There are a number of different factors to look at to determine whether refinancing your mortgage is a good idea.
PUBLISHED ON | Wednesday, April 18, 2018
A lot of homeowners choose to refinance their homes in an effort to obtain lower interest rates. By reducing their interest rates, they can not only reduce their mortgage payments every month, but they can also lower the total amount they ultimately will end up paying. Refinancing a mortgage is rarely as simple as that, however. There are a number of different factors to look at to determine whether refinancing your mortgage is a good idea. Consider the following eight questions before you go through with your decision to refinance:
Check the terms of your original home mortgage. Some lenders include pre-payment penalties. The way refinancing works is that you will take out a second mortgage to pay off your first mortgage. Lenders may include a pre-payment penalty because, if you pay off your mortgage in one payment, they'll lose out on a lot of potential interest. If the pre-payment penalty is severe, refinancing may not being worth it for you. You'll have to do some math to work out how much you would save by refinancing in order to compare that number to the pre-payment penalty.
If you're planning on moving within the next couple of years, then the money you save might not be enough to offset the costs of refinancing. These costs include the mortgage application fee, the appraisal report, the loan origination fee, the document preparation fee, the title search, the title insurance, the recording fee and more.
There are two main reasons homeowners choose to refinance: to pay off their mortgage sooner or to lower their monthly mortgage payments. If you want to pay off your mortgage sooner by switching from a 30-year to a 15-year loan term, then make sure you calculate the interest. You might think you're saving on interest by financing to a shorter term, but if the current interest rate is higher than your original rate, you may end up spending more.
If you're just trying to lower your monthly mortgage payments, then you have two options. You can refinance to take advantage of a lower interest rate or you can refinance to extend your loan term. Again, you will need to do the math. Even if you switch to a lower interest rate, you may have to pay more on interest. For example, if you're 10 years into paying off a 30-year mortgage and you refinance to another 30-year mortgage with a better interest rate, it'll take you a total of 40 years to pay it off. Because interest is paid before the principal, there's a chance that you'll barely made a dent in the principal of the loan. By beginning to pay off the new interest all over again, you may pay substantially more in interest despite the more favorable rate.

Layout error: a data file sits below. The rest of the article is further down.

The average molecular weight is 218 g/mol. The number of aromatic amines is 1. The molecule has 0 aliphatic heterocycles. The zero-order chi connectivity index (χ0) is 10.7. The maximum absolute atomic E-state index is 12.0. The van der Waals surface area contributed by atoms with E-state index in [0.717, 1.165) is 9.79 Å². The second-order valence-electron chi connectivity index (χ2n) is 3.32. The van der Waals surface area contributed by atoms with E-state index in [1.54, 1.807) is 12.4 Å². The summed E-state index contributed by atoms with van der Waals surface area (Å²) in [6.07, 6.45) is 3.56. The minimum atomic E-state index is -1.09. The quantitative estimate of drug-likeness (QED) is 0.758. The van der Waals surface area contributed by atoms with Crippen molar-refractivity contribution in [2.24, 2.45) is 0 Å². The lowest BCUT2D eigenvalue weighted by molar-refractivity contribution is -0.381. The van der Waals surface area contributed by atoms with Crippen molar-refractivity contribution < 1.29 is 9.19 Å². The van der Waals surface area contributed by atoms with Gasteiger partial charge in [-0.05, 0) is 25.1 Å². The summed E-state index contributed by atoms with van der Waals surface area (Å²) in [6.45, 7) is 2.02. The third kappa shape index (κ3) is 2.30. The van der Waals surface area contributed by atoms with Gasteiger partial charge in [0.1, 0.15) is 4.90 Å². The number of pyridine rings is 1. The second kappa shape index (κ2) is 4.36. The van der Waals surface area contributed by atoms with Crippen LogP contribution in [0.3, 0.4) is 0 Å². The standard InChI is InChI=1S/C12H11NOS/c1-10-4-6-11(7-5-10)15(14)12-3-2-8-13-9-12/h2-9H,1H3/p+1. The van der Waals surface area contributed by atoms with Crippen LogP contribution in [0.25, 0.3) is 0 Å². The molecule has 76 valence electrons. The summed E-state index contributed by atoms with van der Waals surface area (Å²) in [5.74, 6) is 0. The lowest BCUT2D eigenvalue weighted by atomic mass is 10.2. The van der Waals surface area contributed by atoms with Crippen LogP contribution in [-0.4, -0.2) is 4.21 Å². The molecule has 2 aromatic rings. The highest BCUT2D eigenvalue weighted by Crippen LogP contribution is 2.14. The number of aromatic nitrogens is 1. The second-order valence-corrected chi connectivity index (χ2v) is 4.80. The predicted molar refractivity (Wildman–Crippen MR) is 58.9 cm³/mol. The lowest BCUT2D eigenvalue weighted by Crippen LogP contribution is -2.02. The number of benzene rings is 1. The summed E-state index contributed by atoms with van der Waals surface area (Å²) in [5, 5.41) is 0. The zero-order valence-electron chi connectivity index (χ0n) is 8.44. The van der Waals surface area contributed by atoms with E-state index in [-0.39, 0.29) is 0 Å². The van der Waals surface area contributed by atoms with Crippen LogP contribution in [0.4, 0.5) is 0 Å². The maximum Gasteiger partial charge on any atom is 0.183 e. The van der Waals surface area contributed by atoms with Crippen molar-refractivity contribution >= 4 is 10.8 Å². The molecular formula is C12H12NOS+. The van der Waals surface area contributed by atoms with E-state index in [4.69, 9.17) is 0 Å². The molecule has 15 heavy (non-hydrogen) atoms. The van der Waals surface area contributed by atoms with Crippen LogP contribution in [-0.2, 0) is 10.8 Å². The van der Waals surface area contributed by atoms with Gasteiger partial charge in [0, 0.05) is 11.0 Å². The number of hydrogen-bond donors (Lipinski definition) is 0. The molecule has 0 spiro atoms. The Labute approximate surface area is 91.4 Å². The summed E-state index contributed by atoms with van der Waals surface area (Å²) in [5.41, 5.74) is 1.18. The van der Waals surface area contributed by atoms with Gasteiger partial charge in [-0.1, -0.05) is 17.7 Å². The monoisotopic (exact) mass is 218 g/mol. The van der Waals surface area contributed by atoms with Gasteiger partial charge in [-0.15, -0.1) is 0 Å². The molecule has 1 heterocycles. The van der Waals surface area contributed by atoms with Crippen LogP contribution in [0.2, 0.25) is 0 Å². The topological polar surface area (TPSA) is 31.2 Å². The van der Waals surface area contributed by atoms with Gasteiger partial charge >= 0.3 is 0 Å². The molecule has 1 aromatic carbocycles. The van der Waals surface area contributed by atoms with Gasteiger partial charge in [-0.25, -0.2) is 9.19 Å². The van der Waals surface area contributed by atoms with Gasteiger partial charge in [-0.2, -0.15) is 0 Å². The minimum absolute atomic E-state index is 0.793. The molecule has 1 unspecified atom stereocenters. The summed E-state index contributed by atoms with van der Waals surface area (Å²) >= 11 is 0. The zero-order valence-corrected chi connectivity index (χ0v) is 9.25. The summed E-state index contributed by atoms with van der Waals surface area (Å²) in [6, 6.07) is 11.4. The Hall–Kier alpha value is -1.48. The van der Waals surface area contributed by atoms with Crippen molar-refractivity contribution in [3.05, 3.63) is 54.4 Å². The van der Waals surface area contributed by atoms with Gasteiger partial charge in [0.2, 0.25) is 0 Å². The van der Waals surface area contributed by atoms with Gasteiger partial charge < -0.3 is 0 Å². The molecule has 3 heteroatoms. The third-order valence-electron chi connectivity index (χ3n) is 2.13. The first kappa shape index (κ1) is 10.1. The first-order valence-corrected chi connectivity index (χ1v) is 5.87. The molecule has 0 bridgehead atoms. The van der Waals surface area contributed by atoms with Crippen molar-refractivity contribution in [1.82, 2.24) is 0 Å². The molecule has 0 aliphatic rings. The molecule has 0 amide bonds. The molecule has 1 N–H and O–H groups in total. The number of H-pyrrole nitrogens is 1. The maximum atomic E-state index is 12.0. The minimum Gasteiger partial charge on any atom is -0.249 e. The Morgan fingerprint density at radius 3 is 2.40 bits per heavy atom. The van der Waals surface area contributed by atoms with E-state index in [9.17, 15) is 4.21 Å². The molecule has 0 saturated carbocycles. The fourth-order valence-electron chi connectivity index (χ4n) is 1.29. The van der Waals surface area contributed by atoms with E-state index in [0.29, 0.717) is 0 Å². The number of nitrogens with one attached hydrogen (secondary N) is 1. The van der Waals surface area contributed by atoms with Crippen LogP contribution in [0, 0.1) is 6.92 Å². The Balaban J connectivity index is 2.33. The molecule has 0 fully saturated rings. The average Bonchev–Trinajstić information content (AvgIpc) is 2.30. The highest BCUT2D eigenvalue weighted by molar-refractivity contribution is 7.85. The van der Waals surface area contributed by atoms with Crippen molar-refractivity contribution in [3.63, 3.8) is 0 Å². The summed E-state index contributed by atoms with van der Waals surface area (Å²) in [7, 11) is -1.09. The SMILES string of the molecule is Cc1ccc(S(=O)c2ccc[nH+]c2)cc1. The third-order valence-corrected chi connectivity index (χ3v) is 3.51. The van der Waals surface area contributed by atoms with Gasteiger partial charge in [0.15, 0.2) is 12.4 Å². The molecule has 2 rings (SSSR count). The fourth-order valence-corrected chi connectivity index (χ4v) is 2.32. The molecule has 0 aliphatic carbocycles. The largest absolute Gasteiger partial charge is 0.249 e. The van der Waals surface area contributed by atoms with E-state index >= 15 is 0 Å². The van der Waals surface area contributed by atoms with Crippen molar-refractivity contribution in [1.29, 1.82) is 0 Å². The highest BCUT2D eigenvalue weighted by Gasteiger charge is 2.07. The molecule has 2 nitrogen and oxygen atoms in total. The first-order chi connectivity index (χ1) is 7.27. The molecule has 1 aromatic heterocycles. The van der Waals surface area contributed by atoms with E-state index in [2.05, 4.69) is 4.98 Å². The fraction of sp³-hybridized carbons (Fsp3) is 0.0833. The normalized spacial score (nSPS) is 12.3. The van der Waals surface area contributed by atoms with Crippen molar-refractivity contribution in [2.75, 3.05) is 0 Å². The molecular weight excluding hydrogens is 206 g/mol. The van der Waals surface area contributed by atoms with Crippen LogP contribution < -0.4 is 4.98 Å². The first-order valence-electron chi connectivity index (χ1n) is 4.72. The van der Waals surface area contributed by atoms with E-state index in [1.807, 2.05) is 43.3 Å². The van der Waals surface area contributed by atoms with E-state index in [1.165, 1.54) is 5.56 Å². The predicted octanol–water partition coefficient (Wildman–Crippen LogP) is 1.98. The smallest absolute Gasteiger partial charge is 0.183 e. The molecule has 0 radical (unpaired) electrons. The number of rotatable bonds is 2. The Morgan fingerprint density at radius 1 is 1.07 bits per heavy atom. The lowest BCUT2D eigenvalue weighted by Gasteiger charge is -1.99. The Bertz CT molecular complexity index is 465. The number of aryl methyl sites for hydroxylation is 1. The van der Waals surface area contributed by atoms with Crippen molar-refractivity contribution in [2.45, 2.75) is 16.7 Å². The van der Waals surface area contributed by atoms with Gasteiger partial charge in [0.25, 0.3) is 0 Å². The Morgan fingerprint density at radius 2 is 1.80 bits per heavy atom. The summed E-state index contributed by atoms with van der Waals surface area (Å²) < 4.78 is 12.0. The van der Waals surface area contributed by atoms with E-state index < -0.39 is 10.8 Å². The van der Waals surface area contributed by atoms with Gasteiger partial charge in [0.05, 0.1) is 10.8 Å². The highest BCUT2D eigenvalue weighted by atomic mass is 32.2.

The other option would be to refinance in order to extend your loan term. For example, if you had a 15-year loan, you could refinance to a 30-year. Just keep in mind that even though this will lower your monthly mortgage rates, you'll probably spend more over the long run.
Even if the current interest rates are much lower than the interest rate on your first mortgage, you may not even qualify for them if your credit history is in poor shape. Check your credit history and make sure you have a strong credit score before you attempt to refinance.
If you've been living in your home for a while, double check to see what its value is. If your property has declined in value, then it may not be worth refinancing. You will be refinancing on the original loan amount, not the current value of the house, after all.
If you don't have at least 20 percent equity in the house, you may be forced to buy private mortgage insurance if you didn't have it already as part of your original loan. If you didn't have private mortgage insurance before, you'll likely be required to buy it in order to refinance, and it may not be worth that additional cost.
If you've done the math and determined that refinancing is a good option, you might still want to wait, depending on the time of the year. Loan officers tend to be more willing to close on loans toward the end of the fiscal year because they want to have an impact on their end-of-year evaluations, which will affect their bonuses. The challenge lies in figuring out when the end of the lender's fiscal year is.
If you can't figure out when your lender's fiscal year ends, or you don't want to wait until that part of the year, you could wait until the right part of the month. Loan officers will want to close as many loans as possible at the end of the month in order to boost their monthly numbers. There's a good chance you'll be able to obtain better terms, including better interest rates, at the end of the month than you would at the beginning of the month.
Refinancing your mortgage can be quite beneficial to your current and future financial situation. However, to truly take advantage of the ability to refinance, you should make sure to ask yourself these eight questions.
There are many facets to consider before you can make an informed decision on whether or not this will be beneficial for you in the long run.
Refinancing | 18 April, 2018